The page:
PHIL HOGAN’S proposals to radically overhaul local government structures have met with a mixed response from the opposition and other interested groups.
Hogan’s plans, confirmed this afternoon, will see the number of councils operating in Ireland cut from 114 to just 31, with town councils abolished and county councils instead split into ‘municipal areas’ which will take over the role of a town council.
Here’s a selection of the responses from various bodies – political and otherwise – today.
- Fianna Fáil: Environment spokesman Barry Cowen argues that the proposals merely centralise power and represent ‘another major opportunity wasted by a Government that promised real reform and was given an unprecedented mandate to deliver it’. Cowen said the plans would reduce the connection between citizens and government at a time a closer connection was badly needed.
- Sinn Féin: Brian Stanley also uses the words “wasted opportunity”, and says today’s announcements are “heavy on bluster and light on detail”. The environment spokesman says the plans go against the Programme for Government’s pledge to devolve more power to local institutions.
- Green Party: Eamon Ryan labels the plans a ‘blow to local democracy’, and particularly focusses on the creation of three larger regional authorities (replacing 10 slightly smaller ones). He says the plans fail Dublin by rolling the city’s four councils into a larger authority, and not into a Dublin-specific body, does a disservice to the capital.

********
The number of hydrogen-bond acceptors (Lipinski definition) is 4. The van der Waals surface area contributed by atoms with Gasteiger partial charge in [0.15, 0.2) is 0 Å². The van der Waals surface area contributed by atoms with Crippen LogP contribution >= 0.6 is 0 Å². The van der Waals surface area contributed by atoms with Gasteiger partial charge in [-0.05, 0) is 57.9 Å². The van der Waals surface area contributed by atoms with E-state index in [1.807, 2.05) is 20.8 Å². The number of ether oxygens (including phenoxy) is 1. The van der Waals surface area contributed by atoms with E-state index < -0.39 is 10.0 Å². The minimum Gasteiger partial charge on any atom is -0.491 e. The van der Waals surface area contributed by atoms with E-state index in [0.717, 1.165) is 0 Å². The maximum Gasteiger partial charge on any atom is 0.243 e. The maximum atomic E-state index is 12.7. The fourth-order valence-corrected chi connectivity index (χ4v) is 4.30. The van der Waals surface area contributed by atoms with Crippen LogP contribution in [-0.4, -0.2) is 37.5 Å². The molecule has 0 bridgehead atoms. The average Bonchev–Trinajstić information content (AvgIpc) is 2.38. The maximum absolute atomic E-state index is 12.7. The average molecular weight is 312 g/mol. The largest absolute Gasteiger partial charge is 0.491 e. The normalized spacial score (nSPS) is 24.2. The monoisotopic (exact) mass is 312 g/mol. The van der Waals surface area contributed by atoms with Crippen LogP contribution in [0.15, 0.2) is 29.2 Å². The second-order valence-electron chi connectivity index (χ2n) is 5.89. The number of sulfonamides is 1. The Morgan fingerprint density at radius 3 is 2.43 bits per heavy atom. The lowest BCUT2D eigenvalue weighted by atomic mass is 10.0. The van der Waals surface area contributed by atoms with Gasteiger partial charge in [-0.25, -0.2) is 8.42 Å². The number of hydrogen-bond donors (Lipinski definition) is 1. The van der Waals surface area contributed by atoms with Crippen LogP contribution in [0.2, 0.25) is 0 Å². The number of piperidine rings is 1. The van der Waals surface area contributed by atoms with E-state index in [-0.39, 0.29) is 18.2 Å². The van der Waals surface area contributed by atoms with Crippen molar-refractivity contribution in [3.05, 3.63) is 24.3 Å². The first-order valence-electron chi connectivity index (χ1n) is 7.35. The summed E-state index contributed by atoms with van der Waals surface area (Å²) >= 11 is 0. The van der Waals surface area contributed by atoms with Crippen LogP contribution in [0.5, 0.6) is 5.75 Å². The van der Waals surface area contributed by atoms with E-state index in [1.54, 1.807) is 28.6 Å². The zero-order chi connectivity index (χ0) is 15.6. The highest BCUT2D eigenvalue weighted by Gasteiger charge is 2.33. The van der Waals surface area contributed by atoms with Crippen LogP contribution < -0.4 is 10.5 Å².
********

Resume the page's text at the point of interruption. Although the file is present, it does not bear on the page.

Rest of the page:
- Independents: Catherine Murphy of the technical group describes the reforms as “a significant and rare opportunity to effect real reform to our system of local Government and we cannot afford to get this wrong”. The municipal area committees must have clear functions and responsibilities, and be given the power to enforce these functions.
- Councils themselves: The ‘Association of Municipal Authorities of Ireland’ – the body representing town and city councils – says it broadly welcomes the plans, and says it believes the new sub-county municipalities will have the bulk of power in new council structures. This, it says, is a good thing – though it regrets the fact that the number of councillors is being cut by 40 per cent. This will leave Ireland with “one of the weakest local government systems in Europe”, it says.
- Dublin Chamber of Commerce: The capital’s traders take a similar tack to Eamon Ryan; it says delaying a decision on the mayor until 2014 is kicking the can down the road. They also slam the plans for not discussing how the locally-raised income (through the property tax) will be distributed to councils.
- Planners: The Irish Planning Institute welcomes the abolition of town councils, which it says had limited relevance and not much power, but remains concerned about the fact that regional planning authorities will not be directly elected. Hogan’s reforms mean local councillors will have less power in dictating council plannign policy, a suggestion made by the Mahon Tribunal.
- Employers: IBEC welcomes “the broad thrust” of the reforms, saying the scrapping of town councils and reduction in councillor numbers could only mean less bureaucracy. The body is critical, however, of the absence of measures to lower commercial rates, which it says are currently posing a major economic hindrance.
- Property industry: IBEC affiliate Property Industry Ireland says it was difficult to justify the existence of 88 local planning authorities, so a merger to reduce bureaucracy is welcome. The body is looking for a reduction in development contributions.
- Conservationists: An Taisce offered a cautious welcome – complementing the reduction in councillor numbers and the move towards local revenue-raising – but said it wanted to take some time to study the plans in full.